It’s National Ice Cream Month, a great reason to celebrate the deliciousness of cold, creamy desserts that now come in a mind-boggling array of flavors and consistencies. And now there’s so many options on the market that you don’t have to choose the unhealthiest version to enjoy this treat.
“If you’d prefer not to eat regular ice cream, with so many healthy ice cream alternatives, choosing the right one for you can be confusing,” said Gillian Arathuzik, a registered dieitian and nutrition diabetes educator at Lahey Health locations in Danvers and Gloucester, Massachusetts.
Arathuzik has some pro tips for selecting the perfect, healthy frozen treat this summer.
Healthy Ice Cream Alternatives
Americans eat approximately 48 pints a year of this traditional favorite, but for some people trying to lose weight, regular ice cream may not be the best choice, said Arathuzik.
“In fact, too much of any kind of food may not necessarily be considered healthy,” she said.
Consider the basic ingredients of ice cream, which aren’t very healthy. “It’s made of milk of any type, along with cream, sugar and air,” she said. The high-fat content from the milk and cream may be what makes the ice cream taste so good, but it can spell disaster for someone who’s watching their figure.
These are the best-known alternatives to ice cream, according to Arathuzik:
- Frozen custard. It has the same ingredients as ice cream but must contain at least 1.4 percent egg yolks.
- Gelato. This glossy Italian delicacy doesn’t contain as much air as ice cream, has less butterfat, more milk, usually no egg yolks and isn’t served as cold as ice cream. Think of it as more dense and pliable.
- Frozen yogurt. Much of the fat comes out, but that needs to be replaced with sugar. And yes, it contains yogurt cultures. You want the label to say live and active cultures. Frozen yogurt may also have more sugar than ice cream since yogurt naturally tastes tart.
- Sorbet. Devoid of dairy, it’s purees and frozen juices that give sorbet its distinctive flavor. It’s often used between courses as a palate cleanser.
- Sherbet. This product usually comes in fruit flavors and has less milk fat than ice cream (usually 1 to 2 percent). Note that dairy differentiates sherbet from sorbet.
Is Low-Calorie Ice Cream Really Better for You?
Ice cream aficionados would love to find that one perfect product that tastes amazing, is low in calories and fat and is “good for them,” and retailers hear them.
“One brand, Halo Top, really jump-started this new wave of frozen desserts,” said Arathuzik. “The idea that you can eat an entire pint for that few calories is what really put this brand on the map.”
Arathuzik also pointed to new and notable nutrition labels with bolder type that focuses on “the real portion size” of what you’re eating, something that used to be more difficult to determine. It’s clearly visible on these cartons so you can’t kid yourself.
At 260 to 360 calories per pint, with 20 grams of protein for dairy flavors and 12 grams for nondairy, Halo Top uses organic stevia from a Paraguayan plant. It also contains a sugar alcohol called erythritol, found naturally in certain fruits including pears, grapes and watermelon. Other sugar alcohols include sorbitol and xylitol. The line’s dairy-free choices are vegan and soy-free, too.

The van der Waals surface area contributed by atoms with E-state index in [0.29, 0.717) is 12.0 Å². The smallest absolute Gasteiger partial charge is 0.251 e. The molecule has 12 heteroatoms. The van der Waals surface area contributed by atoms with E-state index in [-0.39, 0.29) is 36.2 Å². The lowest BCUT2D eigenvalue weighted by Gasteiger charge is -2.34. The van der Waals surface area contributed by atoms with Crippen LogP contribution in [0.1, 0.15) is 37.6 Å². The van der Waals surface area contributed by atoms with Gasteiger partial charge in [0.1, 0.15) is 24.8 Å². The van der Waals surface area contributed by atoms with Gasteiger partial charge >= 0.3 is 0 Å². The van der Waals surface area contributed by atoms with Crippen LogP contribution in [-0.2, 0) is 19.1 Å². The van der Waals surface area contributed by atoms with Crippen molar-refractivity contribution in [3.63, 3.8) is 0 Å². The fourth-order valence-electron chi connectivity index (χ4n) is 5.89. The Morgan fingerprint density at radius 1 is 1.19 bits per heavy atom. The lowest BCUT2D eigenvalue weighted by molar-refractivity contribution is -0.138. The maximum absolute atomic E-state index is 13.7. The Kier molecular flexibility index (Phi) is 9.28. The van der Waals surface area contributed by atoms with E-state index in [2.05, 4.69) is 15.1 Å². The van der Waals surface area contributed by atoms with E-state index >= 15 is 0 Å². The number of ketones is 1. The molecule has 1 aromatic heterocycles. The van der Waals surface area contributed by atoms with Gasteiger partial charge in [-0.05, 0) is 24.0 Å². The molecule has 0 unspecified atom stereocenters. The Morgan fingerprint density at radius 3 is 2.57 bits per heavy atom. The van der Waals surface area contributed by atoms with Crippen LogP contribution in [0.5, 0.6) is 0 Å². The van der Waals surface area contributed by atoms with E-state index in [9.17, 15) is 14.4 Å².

“Just remember that erythritol may cause gastric distress, including diarrhea, in some people,” she said.
What to Know About Frozen Yogurt
Frozen yogurt has come a long way from its humble beginnings. The product is more sophisticated now, said Arathuzik, citing Yasso as an example. This frozen, strained Greek yogurt is thick and creamy and contains live Streptococcus thermophilus and Lactobacillus bulgaricus cultures, which can be considered more healthy.
“Yasso comes in bars or pints, but be aware that we’re talking between 100 and 150 calories in each of four servings in this pint — substantially higher than Halo Top, for example,” she said. “Bars clock in at 80 to 130 calories each. Protein counts for both range between 5 and 7 grams.”
You won’t find any high-intensity sweeteners here except sugar.
Weighing Light Ice Cream
Light ice cream, like Ben & Jerry’s Moo-phoria, contains between 140 and 160 calories per serving, but isn’t devoid of the brand’s penchant for chunks and other textural treats, said Arathuzik. All flavors are built on organic milk and cream, with fair-trade vanilla and sugar. There are no sugar alcohols or sugar substitutes, just fewer calories and less fat.
If You’re Wary of Dairy
In the dairy-free category, treats like NadaMoo are made with organic, gluten-free ingredients and a coconut milk base. NadaMoo contains no artificial colors, flavors or sweeteners. It’s also considered non-GMO, which means it’s made with nongenetically modified organisms.
“Calories add up in the 120 to 150 per serving range, so again, it’s probably no-go on an entire pint,” said Arathuzik. The company also offers bars and sandwiches, along with toppings.
Where’s That Spoon?
If you’re looking for ice cream to lift your spirits, choose carefully based upon those calorie counts.
“When you need to satisfy a binge craving, go buy Halo Top because it isn’t going to do a huge amount of caloric damage. If you’re eating a higher-calorie product, keep to a reasonable serving size, as always,” Arathuzik said.
She thinks it’s great that consumers have more choices in the dessert category. “That isn’t making us a healthier nation per se, but at least there are more options to help people make better decisions.”
With these options, you’ll be able to enjoy National Ice Cream Month without the guilt of cheating on your diet. To learn more about nutrition and a healthy diet, visit Lahey Hospital & Medical Center Food & Nutrition Services in Burlington.